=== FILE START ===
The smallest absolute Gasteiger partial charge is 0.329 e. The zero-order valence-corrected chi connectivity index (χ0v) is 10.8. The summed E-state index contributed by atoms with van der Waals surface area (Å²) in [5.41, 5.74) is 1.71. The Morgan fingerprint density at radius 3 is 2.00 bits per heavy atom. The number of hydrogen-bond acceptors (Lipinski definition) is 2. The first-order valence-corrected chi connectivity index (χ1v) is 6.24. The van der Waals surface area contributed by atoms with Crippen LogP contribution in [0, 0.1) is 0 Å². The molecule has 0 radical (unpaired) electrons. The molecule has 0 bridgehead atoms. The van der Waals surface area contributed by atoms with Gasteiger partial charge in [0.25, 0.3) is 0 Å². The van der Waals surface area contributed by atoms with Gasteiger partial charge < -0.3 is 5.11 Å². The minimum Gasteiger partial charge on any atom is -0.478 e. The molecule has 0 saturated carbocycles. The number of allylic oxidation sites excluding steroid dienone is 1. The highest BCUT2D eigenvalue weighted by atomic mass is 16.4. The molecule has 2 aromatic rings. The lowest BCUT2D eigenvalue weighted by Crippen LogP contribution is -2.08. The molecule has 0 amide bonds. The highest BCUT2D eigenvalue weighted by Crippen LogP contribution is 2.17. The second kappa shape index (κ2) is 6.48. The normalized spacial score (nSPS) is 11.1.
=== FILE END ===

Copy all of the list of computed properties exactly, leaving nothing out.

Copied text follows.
The smallest absolute Gasteiger partial charge is 0.329 e. The zero-order valence-corrected chi connectivity index (χ0v) is 10.8. The summed E-state index contributed by atoms with van der Waals surface area (Å²) in [5.41, 5.74) is 1.71. The Morgan fingerprint density at radius 3 is 2.00 bits per heavy atom. The number of hydrogen-bond acceptors (Lipinski definition) is 2. The first-order valence-corrected chi connectivity index (χ1v) is 6.24. The van der Waals surface area contributed by atoms with Crippen LogP contribution in [0, 0.1) is 0 Å². The molecule has 0 radical (unpaired) electrons. The molecule has 0 bridgehead atoms. The van der Waals surface area contributed by atoms with Gasteiger partial charge in [0.25, 0.3) is 0 Å². The van der Waals surface area contributed by atoms with Gasteiger partial charge < -0.3 is 5.11 Å². The minimum Gasteiger partial charge on any atom is -0.478 e. The molecule has 0 saturated carbocycles. The number of allylic oxidation sites excluding steroid dienone is 1. The highest BCUT2D eigenvalue weighted by atomic mass is 16.4. The molecule has 2 aromatic rings. The lowest BCUT2D eigenvalue weighted by Crippen LogP contribution is -2.08. The molecule has 0 amide bonds. The highest BCUT2D eigenvalue weighted by Crippen LogP contribution is 2.17. The second kappa shape index (κ2) is 6.48. The normalized spacial score (nSPS) is 11.1.